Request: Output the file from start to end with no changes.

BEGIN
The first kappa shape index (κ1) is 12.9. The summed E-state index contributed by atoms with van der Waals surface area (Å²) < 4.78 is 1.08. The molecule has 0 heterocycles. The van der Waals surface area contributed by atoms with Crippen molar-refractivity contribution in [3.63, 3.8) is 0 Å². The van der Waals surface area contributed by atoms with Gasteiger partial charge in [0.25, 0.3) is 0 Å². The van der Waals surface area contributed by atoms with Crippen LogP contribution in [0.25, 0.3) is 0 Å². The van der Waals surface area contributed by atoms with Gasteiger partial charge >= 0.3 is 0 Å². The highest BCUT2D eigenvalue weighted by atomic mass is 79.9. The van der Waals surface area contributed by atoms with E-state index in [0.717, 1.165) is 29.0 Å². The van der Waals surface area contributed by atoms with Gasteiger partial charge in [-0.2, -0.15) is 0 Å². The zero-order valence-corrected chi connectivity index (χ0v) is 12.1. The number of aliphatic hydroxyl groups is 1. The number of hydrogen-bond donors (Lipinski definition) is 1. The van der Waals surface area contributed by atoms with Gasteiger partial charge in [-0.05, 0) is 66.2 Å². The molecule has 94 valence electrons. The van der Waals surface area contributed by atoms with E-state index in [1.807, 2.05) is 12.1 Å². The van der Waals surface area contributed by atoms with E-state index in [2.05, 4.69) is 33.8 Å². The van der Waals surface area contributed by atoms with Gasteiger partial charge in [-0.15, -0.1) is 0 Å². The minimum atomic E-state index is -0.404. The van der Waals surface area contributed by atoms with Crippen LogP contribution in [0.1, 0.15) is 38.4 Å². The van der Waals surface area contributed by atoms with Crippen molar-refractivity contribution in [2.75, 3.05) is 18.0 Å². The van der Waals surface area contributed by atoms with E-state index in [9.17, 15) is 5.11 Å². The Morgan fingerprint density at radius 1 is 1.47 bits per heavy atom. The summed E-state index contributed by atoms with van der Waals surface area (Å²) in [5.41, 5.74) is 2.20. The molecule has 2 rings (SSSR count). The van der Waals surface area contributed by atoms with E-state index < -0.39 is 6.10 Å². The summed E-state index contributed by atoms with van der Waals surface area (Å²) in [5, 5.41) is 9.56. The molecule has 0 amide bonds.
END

The first kappa shape index (κ1) is 12.9. The summed E-state index contributed by atoms with van der Waals surface area (Å²) < 4.78 is 1.08. The molecule has 0 heterocycles. The van der Waals surface area contributed by atoms with Crippen molar-refractivity contribution in [3.63, 3.8) is 0 Å². The van der Waals surface area contributed by atoms with Gasteiger partial charge in [0.25, 0.3) is 0 Å². The van der Waals surface area contributed by atoms with Crippen LogP contribution in [0.25, 0.3) is 0 Å². The van der Waals surface area contributed by atoms with Gasteiger partial charge >= 0.3 is 0 Å². The highest BCUT2D eigenvalue weighted by atomic mass is 79.9. The van der Waals surface area contributed by atoms with E-state index in [0.717, 1.165) is 29.0 Å². The van der Waals surface area contributed by atoms with Gasteiger partial charge in [-0.2, -0.15) is 0 Å². The zero-order valence-corrected chi connectivity index (χ0v) is 12.1. The number of aliphatic hydroxyl groups is 1. The number of hydrogen-bond donors (Lipinski definition) is 1. The van der Waals surface area contributed by atoms with Gasteiger partial charge in [-0.05, 0) is 66.2 Å². The molecule has 94 valence electrons. The van der Waals surface area contributed by atoms with E-state index in [1.807, 2.05) is 12.1 Å². The van der Waals surface area contributed by atoms with E-state index in [2.05, 4.69) is 33.8 Å². The van der Waals surface area contributed by atoms with Gasteiger partial charge in [-0.15, -0.1) is 0 Å². The minimum atomic E-state index is -0.404. The van der Waals surface area contributed by atoms with Crippen LogP contribution in [0.1, 0.15) is 38.4 Å². The van der Waals surface area contributed by atoms with Crippen molar-refractivity contribution in [2.75, 3.05) is 18.0 Å². The van der Waals surface area contributed by atoms with E-state index in [9.17, 15) is 5.11 Å². The Morgan fingerprint density at radius 1 is 1.47 bits per heavy atom. The summed E-state index contributed by atoms with van der Waals surface area (Å²) in [5.41, 5.74) is 2.20. The molecule has 2 rings (SSSR count). The van der Waals surface area contributed by atoms with E-state index < -0.39 is 6.10 Å². The summed E-state index contributed by atoms with van der Waals surface area (Å²) in [5, 5.41) is 9.56. The molecule has 0 amide bonds.